Situated at the strategically important crossroads where Europe meets Asia, Georgia has a unique and diverse cultural heritage. With a population of about 4 million, the country is known for its delicious cuisine and its wine. In fact, wine culture in Georgia dates back thousands of years and incorporates grapes not known to other parts of the world. Wines remain a significant export for Georgia, with over 10 million bottles of wine exported per year. Georgia has lost and gained and lost and regained independence throughout the years. Despite its tumultuous history, Georgia’s economy has been steadily growing by 5% annually over the past decade. The country is experiencing an economic recovery in 2017 which means more and more companies are likely to continue to set up and operate business in-country. Here are some of the Georgia payroll facts you should be aware of:
Although unusual in many parts of the world, Social Insurance in its compulsory form does not exist in Georgia. According to Georgian legislation, neither the employer nor employee is obligated to pay Social Insurance Contributions. Therefore, retirement plans are offered by private insurance companies.
Personal income tax rate is 20%.
The employment agreement is executed in writing or verbally, for definite, indefinite or for the period of employment duration.
An employment agreement shall be made in writing if labor relations continue for more than three months. If a written employment agreement is executed in several languages, it should contain the acknowledgment of the prevailing language. Georgian and Russian are the official languages.
An employee is entitled to a paid leave of no less than 24 working days and 15 calendar days are offered as unpaid leave per year. An employee has the right to be fully paid during official country holidays.
An employee is entitled to request leave for the reason of pregnancy, childbirth, and childcare up to 730 calendar days; 183 calendar days are payable and in the case of complicated childbirth or multiple birth, it is 200 calendar days.
An employee adopting a newborn younger than 12 months, upon his/her request, is entitled to take a leave for the reason of the adoption of the newborn for 550 calendar days after the birth of the child. Out of this leave, 90 calendar days are paid.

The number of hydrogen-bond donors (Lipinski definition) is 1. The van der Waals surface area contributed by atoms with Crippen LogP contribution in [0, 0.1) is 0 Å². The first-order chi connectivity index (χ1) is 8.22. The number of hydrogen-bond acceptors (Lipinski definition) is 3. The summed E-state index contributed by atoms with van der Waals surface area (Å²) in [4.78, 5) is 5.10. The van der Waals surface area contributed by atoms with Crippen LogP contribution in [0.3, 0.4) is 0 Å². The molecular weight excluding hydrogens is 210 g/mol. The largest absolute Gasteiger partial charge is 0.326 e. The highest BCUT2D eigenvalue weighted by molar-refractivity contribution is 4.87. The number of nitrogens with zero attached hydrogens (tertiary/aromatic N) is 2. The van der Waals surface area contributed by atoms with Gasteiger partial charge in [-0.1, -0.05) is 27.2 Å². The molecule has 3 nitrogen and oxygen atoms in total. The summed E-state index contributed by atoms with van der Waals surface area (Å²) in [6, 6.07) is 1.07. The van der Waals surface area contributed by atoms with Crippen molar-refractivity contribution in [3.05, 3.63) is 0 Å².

Compensation of the leave taken for the reason of pregnancy, childbirth, and childcare also for adoption of a newborn
Leave taken for the reason of pregnancy, childbirth, and childcare and also for adoption of a newborn are compensated from the state budget in the amount of 1000 GEL. The employer and employee may agree on additional compensation.
An employee, upon his/ her request, is entitled to take no less than a successive two weeks in a year (or in portions) of unpaid leave for childcare for the period 12 months before to the child turning five. Additional leave for childcare may be given to any person who takes care of a child.
If employment agreement is terminated for the reasons set forth in the Labour Code Law, the employer shall pay the employee any unused leave calculated in proportion to the duration of labor relations.
Remuneration shall be paid out once a month.
Options for the termination of a labor agreement are available for both parties. If the initiator of the termination is the employee, then he/she must provide notice to the employer about the termination no less than 30 calendar days prior in written form.
If the initiator of the termination is the employer, he/she shall give the employee at least 30 calendar days’ prior written notice. The employee shall be granted a remuneration pay of at least one month’s salary within 30 calendar days after the termination of the labor agreement.
If labor relations are terminated, the employer shall make final payment to the employee no later than seven calendar days, unless otherwise directed by the labor agreement or law.
The above is merely scratching the surface of payroll in Georgia. We want to thank the team at Eurofast for their contributions to this post. Celergo is ready and happy to assist you with your payroll needs in Georgia, feel free to contact us if you have any questions!
**This article is for informational purposes only. It is not intended to constitute legal advice.